Support: Simulating Bloody Catastrophes


January 12, 2014:   Since September 11, 2001 the U.S. Army has found it necessary to train a lot more battlefield medical specialists (medics and infantry troops with some medic training). It was also found that the best training was the most realistic training and this led to some innovations. This included realistic temporary tattoos that depict some types of wounds (especially burns and bullets). These are placed on soldiers who are coached on how to act as simulated casualties. But the most complex and difficult wounds involve lots of bleeding and sometimes amputated limbs. This led to the development of realistic devices looked, performed and smelled like these wounds. These Severe trauma prosthetics were expensive and took some skill to operate. But the training benefits were enormous.

During this period the army also made wider use of animals to train medics on how to treat life-threatening battlefield wounds. The U.S. Army Special Forces has long used this practice, because their medics undertook a much longer (one year) training course, and were trained to use more complex procedures (including minor surgery). But in the last decade, regular army and marine medics have been trained to employ more complex procedures, and are also using anesthetized animals (goat and pigs) to practice emergency procedures on battlefield wounds, injuries that will soon turn fatal if not treated very quickly and accurately.

The U.S. Army established an advanced training program for combat medics in Germany (where some U.S. military bases remain). This involved using unconscious goats to treat critical wounds. Much training for troops headed for Afghanistan was shifted to Germany, rather than sending troops all the way back to the U.S. for it. Moreover, other NATO nations wanted access to some American training programs for their own troops headed for Afghanistan and they also could use the American facility in Germany.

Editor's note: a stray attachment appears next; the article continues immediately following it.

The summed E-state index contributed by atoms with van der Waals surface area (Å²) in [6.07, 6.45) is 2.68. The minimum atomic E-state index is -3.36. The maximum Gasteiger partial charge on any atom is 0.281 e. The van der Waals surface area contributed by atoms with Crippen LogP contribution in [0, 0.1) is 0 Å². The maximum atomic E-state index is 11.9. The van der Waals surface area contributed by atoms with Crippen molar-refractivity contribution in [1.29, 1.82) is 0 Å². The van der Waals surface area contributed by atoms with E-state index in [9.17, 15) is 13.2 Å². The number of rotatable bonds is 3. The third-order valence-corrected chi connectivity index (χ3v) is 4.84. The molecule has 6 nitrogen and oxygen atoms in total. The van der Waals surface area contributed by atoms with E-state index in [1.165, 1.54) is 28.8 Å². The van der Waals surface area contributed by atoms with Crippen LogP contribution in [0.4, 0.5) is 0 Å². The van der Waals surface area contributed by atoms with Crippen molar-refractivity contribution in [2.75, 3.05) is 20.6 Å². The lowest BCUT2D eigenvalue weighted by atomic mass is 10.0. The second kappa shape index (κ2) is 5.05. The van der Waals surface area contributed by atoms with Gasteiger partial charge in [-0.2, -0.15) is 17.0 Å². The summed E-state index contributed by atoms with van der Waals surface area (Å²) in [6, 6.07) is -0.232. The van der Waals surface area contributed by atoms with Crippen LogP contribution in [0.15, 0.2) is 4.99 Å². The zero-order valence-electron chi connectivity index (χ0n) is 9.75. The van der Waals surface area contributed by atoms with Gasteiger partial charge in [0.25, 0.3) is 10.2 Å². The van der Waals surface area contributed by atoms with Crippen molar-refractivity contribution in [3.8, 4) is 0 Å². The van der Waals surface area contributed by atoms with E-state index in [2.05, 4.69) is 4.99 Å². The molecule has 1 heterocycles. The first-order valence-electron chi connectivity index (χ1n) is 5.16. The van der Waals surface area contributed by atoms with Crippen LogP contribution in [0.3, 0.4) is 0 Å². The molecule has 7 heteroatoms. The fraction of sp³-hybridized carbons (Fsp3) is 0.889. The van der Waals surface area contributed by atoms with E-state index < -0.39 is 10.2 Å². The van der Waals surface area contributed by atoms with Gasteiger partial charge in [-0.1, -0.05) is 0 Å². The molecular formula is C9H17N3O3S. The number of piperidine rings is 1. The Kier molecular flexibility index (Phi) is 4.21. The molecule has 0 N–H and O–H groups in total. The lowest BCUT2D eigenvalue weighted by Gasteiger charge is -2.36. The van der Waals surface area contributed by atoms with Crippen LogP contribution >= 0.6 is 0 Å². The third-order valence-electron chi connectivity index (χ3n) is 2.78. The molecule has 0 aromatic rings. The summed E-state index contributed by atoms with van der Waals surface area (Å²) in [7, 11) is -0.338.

Without this kind of training, soldier die from wounds that medics could deal with, but are unable to handle the first time around. So the animal training is used, to confirm that medics can do it, and to provide more training to those who can't (and wash out those who are never able to cope.) The procedures include inserting breathing tubes into the trachea, needles into lungs (to re-inflate them), and using various techniques to stop the bleeding from major arteries. All of these conditions, if not dealt with quickly and effectively, will kill, very soon.

Such animal based training has long been used so that medical personnel could learn to perform certain procedures on humans. During World War II, when there were still a lot of horses used by armies, dead, or sick, horses were used for this training. The Japanese, however, sometimes used prisoners. Everyone agrees that this is a no-no, but animal rights activists have, as such activism does, escalated to the point where demands are made that animals get the same rights as humans (including legal representation in court). But the rule that it's "better for an animal to die in training, rather than a soldier in combat," still holds. For the moment.

Goats are the preferred animal for this training, mainly because they are cheaper than pigs. During the 1990s, some 1,500 goats were used for medical training. Many more goats have been used in the last decade, as the demand for well-trained combat medics has escalated.




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